M’CHIGEENG—The Royal Canadian Sea Cadets Corps (RCSCC) is an excellent program for youth aged 12 to 18 and Manitoulin is fortunate to have a chapter in this organization.
The 348 Manitoulin RCSCC was created in 2004. The group’s mission statement sets out that the aim of the RCSCC is to develop in youth the attributes of good citizenship, leadership, to promote physical fitness and stimulate the interest of the youth in the sea, land, and air activities of the Canadian forces. Members learn life skills, leadership, teamwork, self-discipline, organization and effective communication. The RCSCC shares these aims with the army and air cadets.
The program not only promotes these attributes, it also offers courses in all things water from sailing, swimming, boating, scuba diving and water sports to naval knowledge. Sea Cadets also learn marksmanship, music and camping and take part in community events and parades.
A summer training centre offers cadets courses of up to eight weeks that take place across Canada. These camps are free to attend and include general training, basic seamanship, basic drill and ceremonies, band, sail, boatswain’s mate, drill and ceremonial instructor, and sail instructor.
Senior cadets can apply for paid summer jobs as training staff as well as international exchanges and ship deployment on Canadian Navy and Coast Guard ships.
The 348 Manitoulin RCSCC were pleased recently to move to the more centrally located new digs at Manitoulin Secondary School (MSS). Acting Sub-Lieutenant Sylvain Boucher, who spent 16 years with the Navy League in Sudbury, has been with the corps for three years and is the commanding officer. He was particularly grateful to MSS Principal Jamie Mohamed, telling The Expositor, “he worked really hard to get this for us.” This includes the use of the school gym for practice, an office and a classroom which means the cadets can leave their uniforms at the school.
Mr. Boucher explained that the corps holds its regular parade night every Monday and does specialty training on Sundays, which may mean range marksmanship or band and enter competitions in Sudbury with air, sea and army cadets. “Manitoulin has been very successful at competitions,” Mr. Boucher added. Indeed, the corps came third in a field of 20 in a marksmanship competition in Sudbury on March 3.
Mr. Boucher is supported in the sea cadet organization by Lieutenant Naval Maggie King-Roi, who serves as the administration officer and executive officer and second-in-command Tina Davidson.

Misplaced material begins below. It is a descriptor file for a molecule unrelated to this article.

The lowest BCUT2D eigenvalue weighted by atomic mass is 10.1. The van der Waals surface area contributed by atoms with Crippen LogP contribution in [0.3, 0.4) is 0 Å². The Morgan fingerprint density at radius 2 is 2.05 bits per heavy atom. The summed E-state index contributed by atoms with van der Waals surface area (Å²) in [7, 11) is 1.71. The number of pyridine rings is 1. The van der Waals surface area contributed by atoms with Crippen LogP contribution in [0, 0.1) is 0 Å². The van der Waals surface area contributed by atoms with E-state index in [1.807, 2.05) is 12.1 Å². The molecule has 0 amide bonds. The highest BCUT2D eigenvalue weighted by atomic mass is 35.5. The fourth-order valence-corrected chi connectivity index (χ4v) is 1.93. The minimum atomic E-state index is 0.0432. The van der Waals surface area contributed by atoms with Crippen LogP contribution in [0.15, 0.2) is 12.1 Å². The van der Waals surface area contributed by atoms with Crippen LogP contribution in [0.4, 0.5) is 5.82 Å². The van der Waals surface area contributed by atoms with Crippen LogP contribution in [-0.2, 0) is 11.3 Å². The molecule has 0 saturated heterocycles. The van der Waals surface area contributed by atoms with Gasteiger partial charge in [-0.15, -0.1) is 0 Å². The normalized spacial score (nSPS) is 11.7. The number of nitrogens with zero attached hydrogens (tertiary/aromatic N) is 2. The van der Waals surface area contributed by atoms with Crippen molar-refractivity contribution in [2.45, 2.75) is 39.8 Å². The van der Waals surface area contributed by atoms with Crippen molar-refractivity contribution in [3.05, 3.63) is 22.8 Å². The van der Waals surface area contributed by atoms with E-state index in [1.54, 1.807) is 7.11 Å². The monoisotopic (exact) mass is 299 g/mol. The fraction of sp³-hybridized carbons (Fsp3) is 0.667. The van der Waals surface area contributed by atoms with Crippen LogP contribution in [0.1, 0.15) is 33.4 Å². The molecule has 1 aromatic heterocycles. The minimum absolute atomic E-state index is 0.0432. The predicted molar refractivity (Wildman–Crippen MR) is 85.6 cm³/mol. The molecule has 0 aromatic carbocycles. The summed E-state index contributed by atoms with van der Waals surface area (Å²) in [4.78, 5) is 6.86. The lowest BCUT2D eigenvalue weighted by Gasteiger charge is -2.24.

Another RCSCC officer is Terry Morphet of Sheguiandah. He was part of the Canadian Forces, serving in the artillery branch of the regular army for six years. Mr. Morphet is an instructor and had warm words for these sea cadets.
“It is very good what we have here,” he said. “There is so much positivity and enthusiasm coming from these cadets. These kids are committed, committed to coming every week. This cadet corps is great and has awesome officers and cadets.”
Mr. Morphet also spoke of the advantages of being a sea cadet and said that the corps members get to travel to Nova Scotia, British Columbia and the Royal Military College in Kingston. He said the cadets are paid to go to the training centre in the summer months to receive specialized training, including instruction on the navy’s Orca training tenders.
Orcas operate year-round in the waters of British Columbia and not only provide training missions but also support the province’s communities by taking part in local festivals and maritime events. While patrolling the waters, reports are made regarding suspicious activity, pollution infractions and fishing violations, as well as offering support in search and rescue events and assisting boaters in distress.
Petty Officer First Class Quentis Wood, also of Sheguiandah, was on hand at the recent open house event at the high school to show cadets and visitors the workings of a ship simulator. Mr. Wood participated in the Orca class patrol boat training for two weeks and took the bosun mate course. As he explained, there were many aspects to this training including practice being a helmsman, navigator and lookout, and practice being a petty officer of the watch position. This involved practice drills, response to fire alarms on board, man overboard scenarios, rudder problems and first aid.
Also members of the Manitoulin sea cadets are sisters Petty Officer (PO) Second Class Lauren MacKay and Chief Petty Officer (CPO) Second Class Miranda Mackay. They live in Kagawong and the CPO outlined her duties as the cadet coxswain which means she is in charge of the cadets. This is the highest level a Sea Cadet can attain and is a direct line to the commanding officer. The coxswain ensures the proper conduct of the cadets and the following of duties. A new coxswain will be needed soon as Miranda will be leaving the corps and heading off to nursing school, thus ending her five-year stint with the Sea Cadets. She showed her proficiency at the marksmanship competition by placing first in her division. She was the top student for the open category.
The corps is sponsored by the Canadian armed forces and the civilian Navy League of Canada The cadets sign an oath of conduct and develop respect for themselves and other cadets and staff. Parents will be interested to learn that Money Sense magazine listed the Canadian cadet program as one of the top 10 ways to “Build a Better Kid.”
For more information on Manitoulin’s sea cadet corps email email@example.com or call 249-777-3114.